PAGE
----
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Reduce Backup Frustrations with Backup Plus

by Bob Gowan

We've all heard it - time and time again: "The question is not if your hard drive will fail; it's when it will fail". But what do we do about it? We may think about for awhile, even do a full backup of our system, once or twice. But do we keep it up, routinely, consistently? If you're anything like me, you've always found backups a real chore.

I certainly hadn't taken it very seriously until the first (and so far, only - knock on wood) time a hard drive crashed on one of my computers. Fortunately for me, I had done one of my infrequent backups not long before, and I was in the habit of e-mailing some the most important things to another site, so I didn't lose much. But it was a badly needed "wake-up call". For starters, I replaced my archaic, undersized and dreadfully slow tape backup system with a 1 GB removable disk (SyQuest SPARQ) system. As with similar systems (such as Iomega's Zip or Jaz, that I've also used), the SPARQ comes with the standard software utilities for backup and restore and for scheduling backups. This was, of course, a considerable improvement - more capacity and faster than the old tape system, and although the software was easier to use and more versatile than Windows Backup, I was still less than satisfied. I looked into other more versatile software but they were out of my price range.

Then I saw a review of Backup Plus, from Avantrix Inc., which was listed as WUGNET's Pick of the Week in February 2000. I discovered that this product has received similar awards from almost all of the most popular shareware sites. According to a more recent WUGNET reviewer, "Creating Backup Sets with Backup Plus is very easy. In fact, you'll be up and running in absolutely no time, as the program's interface is very intuitive." (Chris Spera; WUGNET; see If this was true, this Canadian product could be my solution to the backup dilemma. So I contacted Avantrix and offered to review the product. They responded promptly and provided both a review copy, and a copy for the club to raffle (more about that later), both on CD and with copies of a printed manual. The product is also available via download from Avantrix's website.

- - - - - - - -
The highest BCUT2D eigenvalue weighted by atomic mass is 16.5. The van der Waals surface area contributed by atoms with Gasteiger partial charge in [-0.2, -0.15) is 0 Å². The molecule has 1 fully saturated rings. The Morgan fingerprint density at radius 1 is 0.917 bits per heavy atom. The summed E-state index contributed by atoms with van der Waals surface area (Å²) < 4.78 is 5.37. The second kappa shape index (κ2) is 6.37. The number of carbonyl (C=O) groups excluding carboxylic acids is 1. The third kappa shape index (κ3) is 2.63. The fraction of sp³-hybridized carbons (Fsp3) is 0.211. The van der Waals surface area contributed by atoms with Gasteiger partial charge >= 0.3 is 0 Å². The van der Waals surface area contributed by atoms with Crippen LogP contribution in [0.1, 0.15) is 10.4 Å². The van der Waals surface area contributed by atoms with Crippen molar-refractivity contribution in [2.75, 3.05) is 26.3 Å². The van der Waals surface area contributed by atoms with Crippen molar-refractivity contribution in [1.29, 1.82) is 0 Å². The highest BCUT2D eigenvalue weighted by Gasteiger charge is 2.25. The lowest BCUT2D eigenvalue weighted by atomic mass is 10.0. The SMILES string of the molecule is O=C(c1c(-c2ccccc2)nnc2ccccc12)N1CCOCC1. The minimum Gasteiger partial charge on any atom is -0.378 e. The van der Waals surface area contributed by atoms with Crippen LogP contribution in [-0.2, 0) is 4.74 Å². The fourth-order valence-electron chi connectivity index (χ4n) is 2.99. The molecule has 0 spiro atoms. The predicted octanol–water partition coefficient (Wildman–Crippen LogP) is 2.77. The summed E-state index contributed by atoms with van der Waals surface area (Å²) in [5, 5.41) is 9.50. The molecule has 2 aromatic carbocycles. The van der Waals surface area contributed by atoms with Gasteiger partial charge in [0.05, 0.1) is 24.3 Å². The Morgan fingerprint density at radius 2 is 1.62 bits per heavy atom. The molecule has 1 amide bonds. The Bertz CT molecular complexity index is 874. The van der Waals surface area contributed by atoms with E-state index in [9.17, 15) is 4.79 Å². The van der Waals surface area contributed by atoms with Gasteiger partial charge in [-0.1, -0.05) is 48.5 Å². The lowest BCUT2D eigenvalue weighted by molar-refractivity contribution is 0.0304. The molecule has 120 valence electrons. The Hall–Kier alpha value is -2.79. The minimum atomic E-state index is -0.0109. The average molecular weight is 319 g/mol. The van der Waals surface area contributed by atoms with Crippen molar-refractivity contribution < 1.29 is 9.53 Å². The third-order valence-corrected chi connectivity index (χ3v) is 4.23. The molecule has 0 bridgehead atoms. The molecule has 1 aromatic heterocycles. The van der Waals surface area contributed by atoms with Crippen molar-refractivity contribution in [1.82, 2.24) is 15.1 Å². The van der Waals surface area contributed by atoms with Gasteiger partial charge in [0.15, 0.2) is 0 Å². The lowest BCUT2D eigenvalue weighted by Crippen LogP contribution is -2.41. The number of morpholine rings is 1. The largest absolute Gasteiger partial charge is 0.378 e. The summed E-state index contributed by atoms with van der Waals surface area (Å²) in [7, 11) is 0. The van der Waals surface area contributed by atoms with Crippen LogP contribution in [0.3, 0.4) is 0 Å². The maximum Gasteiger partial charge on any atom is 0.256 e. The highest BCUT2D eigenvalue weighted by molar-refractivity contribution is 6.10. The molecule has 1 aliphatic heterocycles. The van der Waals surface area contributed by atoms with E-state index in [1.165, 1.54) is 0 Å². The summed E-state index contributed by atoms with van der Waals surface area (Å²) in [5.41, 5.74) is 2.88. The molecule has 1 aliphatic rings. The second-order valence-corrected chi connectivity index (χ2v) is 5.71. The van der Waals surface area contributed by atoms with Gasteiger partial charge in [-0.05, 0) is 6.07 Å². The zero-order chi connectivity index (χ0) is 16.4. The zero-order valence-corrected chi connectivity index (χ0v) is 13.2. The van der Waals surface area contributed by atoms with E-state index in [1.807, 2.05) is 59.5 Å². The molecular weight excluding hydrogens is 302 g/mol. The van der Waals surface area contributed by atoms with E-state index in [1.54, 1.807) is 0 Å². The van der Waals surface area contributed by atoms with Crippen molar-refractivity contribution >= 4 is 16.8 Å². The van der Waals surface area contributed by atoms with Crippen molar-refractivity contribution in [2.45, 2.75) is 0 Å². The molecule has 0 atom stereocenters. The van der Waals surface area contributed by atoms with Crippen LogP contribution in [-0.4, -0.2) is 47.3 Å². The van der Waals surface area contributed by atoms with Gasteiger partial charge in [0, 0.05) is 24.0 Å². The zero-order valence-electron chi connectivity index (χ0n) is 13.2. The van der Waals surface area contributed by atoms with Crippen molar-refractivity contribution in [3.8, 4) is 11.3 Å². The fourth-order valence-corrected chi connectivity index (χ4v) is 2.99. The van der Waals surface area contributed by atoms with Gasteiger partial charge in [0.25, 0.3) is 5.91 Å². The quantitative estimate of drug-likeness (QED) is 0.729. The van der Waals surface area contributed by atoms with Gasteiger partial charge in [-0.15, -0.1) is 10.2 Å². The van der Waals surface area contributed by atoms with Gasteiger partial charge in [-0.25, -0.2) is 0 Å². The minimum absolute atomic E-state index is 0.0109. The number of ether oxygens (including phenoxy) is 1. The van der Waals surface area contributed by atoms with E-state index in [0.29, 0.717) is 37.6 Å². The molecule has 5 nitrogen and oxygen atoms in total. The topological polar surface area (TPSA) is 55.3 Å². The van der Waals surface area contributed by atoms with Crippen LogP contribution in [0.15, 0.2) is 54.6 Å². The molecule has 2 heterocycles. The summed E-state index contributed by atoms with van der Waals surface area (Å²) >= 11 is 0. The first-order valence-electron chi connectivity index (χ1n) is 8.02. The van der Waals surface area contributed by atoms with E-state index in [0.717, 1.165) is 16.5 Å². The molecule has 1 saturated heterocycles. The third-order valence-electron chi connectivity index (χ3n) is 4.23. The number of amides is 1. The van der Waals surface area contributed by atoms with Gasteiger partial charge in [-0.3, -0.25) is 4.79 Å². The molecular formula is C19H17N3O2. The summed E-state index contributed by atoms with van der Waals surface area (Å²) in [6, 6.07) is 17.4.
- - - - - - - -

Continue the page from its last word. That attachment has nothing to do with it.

The 77-page manual is well-arranged, easy to read, and seems complete. It is well-illustrated, with numerous screen captures, and many useful tips that stand out clearly in the text. System requirements, and what the software does, and doesn't do, are laid out in the first chapter. The second chapter provides concise descriptions of each of the menu options. There's not much detail provided here, but it does not seem needed. The next three chapters are the most lengthy, covering in detail the important steps of creating backup sets, determining backup settings, and performing the backup operations. For each step, all available features and choices are explained. The manual doesn't just tell "what" to do, it also explains "why" or "why not" make each selection. The sixth chapter, covering restore operations, is relatively short, but provides adequate detail and examples. The following chapter, which explains the task manager for scheduling timed backups and tracking backups, and the various steps and choices for each, is also one of the longer chapters. The final chapter, entitled "miscellaneous" contains the type of information often placed in appendices: FAQs and other common questions, Error Codes and company contacts. There is also a short index.